Madagascar Palm, Are They Ever In Need Of Direct Sunlight?

Most varieties of palm prefer to receive full sunlight throughout the day, but the Madagascar palm is slightly different. While one of its care requirements includes plenty of bright, indirect sunlight (it can't tolerate direct sunlight for long stretches), it adapts well to semi-shaded environments. If you find that your plant does not seem to be thriving in an area that receives little or no direct sunlight, you should move it to a brighter location.

The impressive Madagascar palm is no palm but a succulent plant armed with sharp thorns and a palm-like summit. This tree that likes the sun is native to the south of Madagascar; in its natural habitat, it grows in full sun. As a result, the Madagascar palm can be grown outdoors in the mild winter zones throughout the year.

You can cultivate the succulent in a container (using a clay pot, not a plastic pot), move outdoors in summer, or cultivate exclusively as an indoor plant. Inside, please place it in full sunlight in front of a window facing south or west. Then, rotate your plant to receive equal sunlight. Otherwise, the plant is at risk of deformation as it reaches sunlight on one side.

Ensure that sunlight gets to the plant without artificial shade. As a succulent, it benefits from full sun, but it can tolerate partial shadow on the outside, as well. You can keep it in a pot to move it inside during cold spells or plant it in a sheltered place and cover it during cold nights.

The best spots for Madagascar palms are bright spots with some sun in the morning or evening. We recommend exposing yours to about two or three hours of sunlight daily for solid growth. Newly purchased specimens will need to increase their sun tolerance within the next six weeks to prevent sunburn.

Basics Of Acclimatizing Your Madagascar Plants To Direct Sunlight

While Madagascar plants prefer bright indirect light, you can acclimatize your plants to limited direct sunlight. So how can you acclimate your plant to direct light? Here are some things you can do:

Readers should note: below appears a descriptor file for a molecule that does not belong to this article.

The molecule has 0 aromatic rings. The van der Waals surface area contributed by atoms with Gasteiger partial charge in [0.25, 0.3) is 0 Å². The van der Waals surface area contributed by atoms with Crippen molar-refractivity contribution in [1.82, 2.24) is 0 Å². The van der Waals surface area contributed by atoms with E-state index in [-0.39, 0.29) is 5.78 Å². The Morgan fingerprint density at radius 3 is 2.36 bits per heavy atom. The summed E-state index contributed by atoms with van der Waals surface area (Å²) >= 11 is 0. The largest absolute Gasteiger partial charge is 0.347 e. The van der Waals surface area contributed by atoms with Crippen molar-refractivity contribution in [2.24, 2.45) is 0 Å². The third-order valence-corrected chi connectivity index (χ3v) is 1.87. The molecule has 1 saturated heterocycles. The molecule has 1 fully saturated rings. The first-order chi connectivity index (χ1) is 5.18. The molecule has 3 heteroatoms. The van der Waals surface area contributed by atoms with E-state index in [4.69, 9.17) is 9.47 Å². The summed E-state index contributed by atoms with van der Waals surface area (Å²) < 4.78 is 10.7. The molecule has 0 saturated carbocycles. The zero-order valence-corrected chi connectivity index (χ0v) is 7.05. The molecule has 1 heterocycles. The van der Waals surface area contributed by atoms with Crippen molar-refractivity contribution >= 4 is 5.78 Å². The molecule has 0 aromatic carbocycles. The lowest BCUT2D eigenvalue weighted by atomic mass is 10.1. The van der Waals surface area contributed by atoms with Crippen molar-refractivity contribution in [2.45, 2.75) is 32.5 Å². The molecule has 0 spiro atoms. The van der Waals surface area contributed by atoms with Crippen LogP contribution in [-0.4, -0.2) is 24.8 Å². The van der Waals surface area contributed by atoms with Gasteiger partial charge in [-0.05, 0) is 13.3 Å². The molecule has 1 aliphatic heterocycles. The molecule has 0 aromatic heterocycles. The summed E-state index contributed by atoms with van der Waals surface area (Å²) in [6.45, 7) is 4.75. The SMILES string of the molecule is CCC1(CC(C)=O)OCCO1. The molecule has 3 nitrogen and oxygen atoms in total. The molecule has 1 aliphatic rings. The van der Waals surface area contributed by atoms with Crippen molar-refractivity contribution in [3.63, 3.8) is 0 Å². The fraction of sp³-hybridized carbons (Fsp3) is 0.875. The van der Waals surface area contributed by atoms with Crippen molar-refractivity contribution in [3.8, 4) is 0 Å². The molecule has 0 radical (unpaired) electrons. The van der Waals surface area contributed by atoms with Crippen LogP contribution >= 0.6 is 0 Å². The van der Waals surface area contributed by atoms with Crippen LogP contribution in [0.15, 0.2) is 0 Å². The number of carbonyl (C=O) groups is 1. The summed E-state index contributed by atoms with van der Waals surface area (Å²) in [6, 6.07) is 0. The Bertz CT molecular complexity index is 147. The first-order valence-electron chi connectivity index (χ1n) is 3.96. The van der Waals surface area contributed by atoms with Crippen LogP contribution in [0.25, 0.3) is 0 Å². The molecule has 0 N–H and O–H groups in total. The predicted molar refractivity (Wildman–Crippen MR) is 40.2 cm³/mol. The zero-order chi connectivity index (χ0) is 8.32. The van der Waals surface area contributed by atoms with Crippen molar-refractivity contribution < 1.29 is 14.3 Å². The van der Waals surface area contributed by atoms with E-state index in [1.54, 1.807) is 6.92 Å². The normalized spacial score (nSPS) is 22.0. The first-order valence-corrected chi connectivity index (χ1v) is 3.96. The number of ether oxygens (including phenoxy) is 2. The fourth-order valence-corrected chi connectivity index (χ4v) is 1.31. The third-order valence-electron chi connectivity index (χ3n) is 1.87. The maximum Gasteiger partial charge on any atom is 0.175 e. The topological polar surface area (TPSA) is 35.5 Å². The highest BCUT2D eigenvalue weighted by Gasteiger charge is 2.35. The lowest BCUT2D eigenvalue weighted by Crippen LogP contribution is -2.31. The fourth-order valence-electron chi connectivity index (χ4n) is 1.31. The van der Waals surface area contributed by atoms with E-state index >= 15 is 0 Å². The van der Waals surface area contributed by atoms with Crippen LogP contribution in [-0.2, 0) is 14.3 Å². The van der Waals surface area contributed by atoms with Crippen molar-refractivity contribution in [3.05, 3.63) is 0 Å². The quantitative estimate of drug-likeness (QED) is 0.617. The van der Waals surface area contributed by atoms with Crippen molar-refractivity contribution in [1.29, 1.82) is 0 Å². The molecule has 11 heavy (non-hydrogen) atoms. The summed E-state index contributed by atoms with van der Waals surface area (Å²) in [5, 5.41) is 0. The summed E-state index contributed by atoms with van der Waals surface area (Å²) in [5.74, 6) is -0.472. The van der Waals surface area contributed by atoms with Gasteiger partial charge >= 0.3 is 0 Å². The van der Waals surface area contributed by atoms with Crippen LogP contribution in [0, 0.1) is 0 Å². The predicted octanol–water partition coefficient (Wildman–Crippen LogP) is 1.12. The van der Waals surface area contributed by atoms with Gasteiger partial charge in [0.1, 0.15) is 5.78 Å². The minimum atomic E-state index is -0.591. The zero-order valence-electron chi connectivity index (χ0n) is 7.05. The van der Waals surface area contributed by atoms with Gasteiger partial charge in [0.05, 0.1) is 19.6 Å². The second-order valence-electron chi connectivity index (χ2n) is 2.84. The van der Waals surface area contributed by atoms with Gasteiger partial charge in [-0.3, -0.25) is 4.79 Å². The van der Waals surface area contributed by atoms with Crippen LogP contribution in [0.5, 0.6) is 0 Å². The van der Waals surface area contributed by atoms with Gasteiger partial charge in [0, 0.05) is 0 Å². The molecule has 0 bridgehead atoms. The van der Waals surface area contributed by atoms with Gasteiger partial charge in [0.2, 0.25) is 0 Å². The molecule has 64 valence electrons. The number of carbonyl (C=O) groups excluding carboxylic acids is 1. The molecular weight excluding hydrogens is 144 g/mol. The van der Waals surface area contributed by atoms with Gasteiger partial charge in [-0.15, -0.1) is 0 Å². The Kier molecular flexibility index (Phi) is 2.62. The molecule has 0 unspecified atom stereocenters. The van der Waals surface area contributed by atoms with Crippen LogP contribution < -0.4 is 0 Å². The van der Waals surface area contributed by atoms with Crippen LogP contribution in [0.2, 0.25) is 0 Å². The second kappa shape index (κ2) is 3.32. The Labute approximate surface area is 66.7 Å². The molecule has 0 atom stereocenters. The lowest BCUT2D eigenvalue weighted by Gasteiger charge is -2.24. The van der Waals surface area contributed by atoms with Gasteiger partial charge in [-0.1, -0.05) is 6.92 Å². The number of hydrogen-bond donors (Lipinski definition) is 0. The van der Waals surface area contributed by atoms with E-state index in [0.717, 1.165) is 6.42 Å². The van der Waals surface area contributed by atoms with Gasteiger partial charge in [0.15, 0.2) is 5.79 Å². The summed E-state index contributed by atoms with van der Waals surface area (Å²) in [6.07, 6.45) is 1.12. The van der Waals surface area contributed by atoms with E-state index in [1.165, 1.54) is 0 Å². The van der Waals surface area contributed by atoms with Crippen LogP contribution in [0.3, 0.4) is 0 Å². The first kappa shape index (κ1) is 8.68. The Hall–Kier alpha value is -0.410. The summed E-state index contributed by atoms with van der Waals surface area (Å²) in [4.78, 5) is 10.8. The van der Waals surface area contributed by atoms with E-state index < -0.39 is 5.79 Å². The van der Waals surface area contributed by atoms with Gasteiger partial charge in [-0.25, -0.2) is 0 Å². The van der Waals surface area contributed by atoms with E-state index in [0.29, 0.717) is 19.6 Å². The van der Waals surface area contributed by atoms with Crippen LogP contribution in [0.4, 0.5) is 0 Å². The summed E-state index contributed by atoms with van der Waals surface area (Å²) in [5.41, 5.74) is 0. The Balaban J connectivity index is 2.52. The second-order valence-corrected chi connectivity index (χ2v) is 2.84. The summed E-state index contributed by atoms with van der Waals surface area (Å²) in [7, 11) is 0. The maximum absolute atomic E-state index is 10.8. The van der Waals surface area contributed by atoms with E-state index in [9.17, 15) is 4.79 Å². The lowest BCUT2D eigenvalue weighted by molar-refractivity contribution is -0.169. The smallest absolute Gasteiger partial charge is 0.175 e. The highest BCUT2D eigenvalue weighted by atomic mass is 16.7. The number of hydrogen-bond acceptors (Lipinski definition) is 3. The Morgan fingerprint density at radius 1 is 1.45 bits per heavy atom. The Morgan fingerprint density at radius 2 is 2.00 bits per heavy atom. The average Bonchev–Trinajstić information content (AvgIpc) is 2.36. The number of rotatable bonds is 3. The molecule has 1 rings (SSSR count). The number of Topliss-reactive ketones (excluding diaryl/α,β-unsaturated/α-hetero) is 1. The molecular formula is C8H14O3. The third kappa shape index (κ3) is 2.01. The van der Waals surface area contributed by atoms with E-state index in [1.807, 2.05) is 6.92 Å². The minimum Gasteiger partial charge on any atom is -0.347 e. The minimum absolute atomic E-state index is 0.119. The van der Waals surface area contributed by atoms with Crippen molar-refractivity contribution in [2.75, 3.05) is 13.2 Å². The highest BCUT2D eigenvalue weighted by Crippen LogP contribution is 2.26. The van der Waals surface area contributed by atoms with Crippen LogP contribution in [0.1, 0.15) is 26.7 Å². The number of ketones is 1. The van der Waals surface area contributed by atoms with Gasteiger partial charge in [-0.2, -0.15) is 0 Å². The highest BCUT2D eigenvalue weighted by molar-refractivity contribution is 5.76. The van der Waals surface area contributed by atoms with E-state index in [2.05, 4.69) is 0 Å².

● Put your plant in a bright area away from direct sunlight on the first day. It can be under a patio or a shadow tree in the courtyard. Also, you should protect the plant from too low temperatures and wind to support its survival.

Madagascar palm exposed to indirect sunlight.
You should protect the plant from too low temperatures and wind to support its survival.

● Shift the plant into full sun for only one hour on the first day. The best time to move the plant is early or at the end of the day. Watch out for the hottest noon sun. Please return it to the sheltered location after this time.

● Leave it in the protected place most of the second day, but move it in direct sunlight for just two hours. Once again, it is preferable to do so early in the morning or later on in the day.

● Keep moving the plant towards direct sunlight, increasing total sun exposure by one hour each day. Work up to as many hours in bright sunlight as recommended for Madagascar Plants, at least four to six hours.

● Next, water and nourish your plant enough outdoors. Outdoor areas generally dry the soil of indoor plants slightly more than indoor areas due to breezes and wind, so it will likely require more water. In addition, due to the increased intensity of sunlight and time, the plant will also use more nutrients, so fertilize it slightly more often.

Light Requirements For Madagascar Outdoor Plants

Madagascar palms are beautiful outdoor landscape plants and may be cultivated as hardy perennials. Choose a position that is sunny or partially shaded. The palm will do great in full, bright, indirect light, but the full direct sun is best for this plant, as light affects its growth speed.

If you have recently purchased your own Madagascar plant, you can induce it to tolerate more challenging levels of sunlight than most indoor plants. To do so, gradually add on to the number of hours in the sun over the next month. It is preferable to do so from autumn to the end of winter when the rays are weakest.

Madagascar palm in a pot.
Madagascar palm outdoors during daylight hours every time the weather is above 70 degrees F.

Every week, increase the amount of light by an hour, starting with only an hour of morning light to gain momentum. As a result, the plant will slow down chlorophyll production, reducing the risk of bleaching and sunburn.

Remember to hydrate the sample during this time and permanently stop the experiment if it shows signs of solar burn. This plant’s maximum amount of sunlight is approximately 4 hours per day.

Put your Madagascar palm outdoors during daylight hours every time the weather is above 70 degrees F. Madagascar palms need full sun to thrive. Exposure to temperatures below 30° Fahrenheit (1° Celsius) increases the risk of severe harm and death.

Bring your potted Madagascar palms indoors in the cold weather to avoid any damage. If planted outside and freezing temperatures are imminent, covering it with a tarp can help it survive.